One of the most remarkable phenomena to have occurred in modern times is the rebirth of Hebrew as a spoken language.
Although Hebrew was painstakingly maintained as the ritual and liturgical language of Jews throughout their millennia in the diaspora, and almost exclusively used as the language of Torah-related published works, in every country and region of their residence Jews spoke the local language or a derivative of it, such as Yiddish, derived from German, or Ladino, which is derived from ancient Spanish.
Starting in the late eighteenth century, Hebrew was reborn as a language of regular communication, although at that stage not yet as a spoken language. Hebrew periodicals began to appear, and Hebrew vocabulary began to increase. Incredibly, biblical Hebrew is limited to just 8,000 root words, and Mishnaic-Rabbinic Hebrew has a root vocabulary of only 20,000 words – an insufficient stock for a modern vernacular.
In the late nineteenth century, Eliezer Ben Yehuda (1858-1922) began the monumental project of turning Hebrew into a spoken language by creating a dictionary and a set of rules that would govern how Hebrew would be spoken ubiquitously and revived effectively.
His success was hardly a foregone conclusion. Another language pioneer who tried a very similar experiment at exactly the same time was a man called Ludwik Lejzer Zamenhof (1859-1917).
A Jewish Polish-born physician and inventor, he became obsessed with the idea of creating an “international auxiliary language” that could be used by all nations, thereby eliminating divisions caused by an inability to communicate efficiently. The language he came up with was Esperanto.
Despite great effort and widespread support, the Esperanto enterprise failed miserably, and Esperanto exists today only as a linguistic curiosity, spoken as a second language by scattered groups of aficionados around the western world.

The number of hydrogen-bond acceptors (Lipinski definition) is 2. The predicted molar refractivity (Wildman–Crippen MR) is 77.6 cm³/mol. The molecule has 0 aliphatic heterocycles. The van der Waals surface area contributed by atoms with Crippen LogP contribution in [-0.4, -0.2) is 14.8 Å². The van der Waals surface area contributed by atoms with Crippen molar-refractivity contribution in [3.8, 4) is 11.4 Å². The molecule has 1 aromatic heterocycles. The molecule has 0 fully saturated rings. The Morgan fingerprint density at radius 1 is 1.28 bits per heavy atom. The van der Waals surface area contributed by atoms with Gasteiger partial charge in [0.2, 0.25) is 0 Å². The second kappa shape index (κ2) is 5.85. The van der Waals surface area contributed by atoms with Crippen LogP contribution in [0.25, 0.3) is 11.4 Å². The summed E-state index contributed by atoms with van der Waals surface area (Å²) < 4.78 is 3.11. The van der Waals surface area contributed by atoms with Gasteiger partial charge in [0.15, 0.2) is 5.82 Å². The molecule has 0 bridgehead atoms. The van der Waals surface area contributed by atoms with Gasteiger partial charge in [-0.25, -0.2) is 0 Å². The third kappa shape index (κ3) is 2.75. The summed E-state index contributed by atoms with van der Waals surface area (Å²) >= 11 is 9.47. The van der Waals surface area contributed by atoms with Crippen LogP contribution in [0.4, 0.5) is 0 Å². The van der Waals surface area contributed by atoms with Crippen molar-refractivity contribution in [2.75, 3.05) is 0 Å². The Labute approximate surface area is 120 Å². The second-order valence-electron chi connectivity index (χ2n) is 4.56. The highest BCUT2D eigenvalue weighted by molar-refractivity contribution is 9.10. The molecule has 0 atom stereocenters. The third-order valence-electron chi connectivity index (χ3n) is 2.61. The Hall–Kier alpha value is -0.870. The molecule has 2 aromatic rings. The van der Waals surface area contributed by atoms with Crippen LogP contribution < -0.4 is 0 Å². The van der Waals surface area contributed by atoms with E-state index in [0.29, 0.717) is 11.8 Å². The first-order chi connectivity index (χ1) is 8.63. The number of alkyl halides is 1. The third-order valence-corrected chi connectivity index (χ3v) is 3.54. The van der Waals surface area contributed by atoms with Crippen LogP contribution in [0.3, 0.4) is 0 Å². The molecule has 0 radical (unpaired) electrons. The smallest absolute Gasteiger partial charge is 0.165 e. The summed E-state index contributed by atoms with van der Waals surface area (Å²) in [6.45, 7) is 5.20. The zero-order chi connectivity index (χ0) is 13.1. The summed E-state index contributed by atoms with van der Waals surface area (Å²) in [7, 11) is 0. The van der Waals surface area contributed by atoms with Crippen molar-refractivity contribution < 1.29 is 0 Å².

Other similar experiments to revive or recreate ancient languages were similarly unsuccessful. Hebrew stands out as the unique exception, spoken today as a first language by millions, and constantly evolving as a vibrant and exciting vernacular that pulsates with vitality and depth.
Interestingly, although we know the language as Hebrew – or, more accurately, “Ivrit” — this is not how it is referred to in traditional literature. When the Talmud mentions “Ivrit” — as it does in several places — it is almost always referring to an ancient Semitic dialect used by an obscure gentile nation who were located “across the river”, presumably the Jordan River.
The language of the Jews featured in the Bible is always referred to as “Lashon Hakodesh”, which translates as “The Sacred Tongue”. But although we accept this nomenclature as fact, it is, to be sure, quite a strange name for a language.
Would it not be more correct for the language of the Jews to be known as Jewish, or Israelitish (which is the way academics refer to ancient Hebrew)? Or why not just Hebrew? Why is it always referred to in this rather obscure way?
In the Torah portion of Vayigash, immediately after he has revealed himself to his astonished brothers, Joseph reassures them that he is who he says he is. He then adds a cryptic statement (Gen. 45:12):